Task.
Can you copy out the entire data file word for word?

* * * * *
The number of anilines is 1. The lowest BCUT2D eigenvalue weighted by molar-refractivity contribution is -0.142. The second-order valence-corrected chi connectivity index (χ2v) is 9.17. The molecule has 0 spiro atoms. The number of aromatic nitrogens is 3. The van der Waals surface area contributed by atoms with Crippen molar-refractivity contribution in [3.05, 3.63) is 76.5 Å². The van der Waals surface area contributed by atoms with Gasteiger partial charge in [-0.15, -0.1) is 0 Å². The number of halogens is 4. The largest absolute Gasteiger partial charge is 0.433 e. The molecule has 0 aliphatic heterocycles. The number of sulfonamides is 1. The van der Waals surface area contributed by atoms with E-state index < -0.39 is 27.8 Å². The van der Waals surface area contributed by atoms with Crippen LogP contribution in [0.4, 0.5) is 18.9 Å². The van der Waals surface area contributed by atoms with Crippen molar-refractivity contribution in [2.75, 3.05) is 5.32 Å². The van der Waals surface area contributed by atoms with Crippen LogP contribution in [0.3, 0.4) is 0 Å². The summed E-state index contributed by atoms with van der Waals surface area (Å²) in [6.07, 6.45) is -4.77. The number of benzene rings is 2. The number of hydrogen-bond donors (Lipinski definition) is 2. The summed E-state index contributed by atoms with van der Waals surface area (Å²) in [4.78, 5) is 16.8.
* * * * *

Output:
The number of anilines is 1. The lowest BCUT2D eigenvalue weighted by molar-refractivity contribution is -0.142. The second-order valence-corrected chi connectivity index (χ2v) is 9.17. The molecule has 0 spiro atoms. The number of aromatic nitrogens is 3. The van der Waals surface area contributed by atoms with Crippen molar-refractivity contribution in [3.05, 3.63) is 76.5 Å². The van der Waals surface area contributed by atoms with Gasteiger partial charge in [-0.15, -0.1) is 0 Å². The number of halogens is 4. The largest absolute Gasteiger partial charge is 0.433 e. The molecule has 0 aliphatic heterocycles. The number of sulfonamides is 1. The van der Waals surface area contributed by atoms with E-state index < -0.39 is 27.8 Å². The van der Waals surface area contributed by atoms with Crippen LogP contribution in [0.4, 0.5) is 18.9 Å². The van der Waals surface area contributed by atoms with Crippen molar-refractivity contribution in [2.75, 3.05) is 5.32 Å². The van der Waals surface area contributed by atoms with Crippen LogP contribution in [0.3, 0.4) is 0 Å². The summed E-state index contributed by atoms with van der Waals surface area (Å²) in [6.07, 6.45) is -4.77. The number of benzene rings is 2. The number of hydrogen-bond donors (Lipinski definition) is 2. The summed E-state index contributed by atoms with van der Waals surface area (Å²) in [4.78, 5) is 16.8.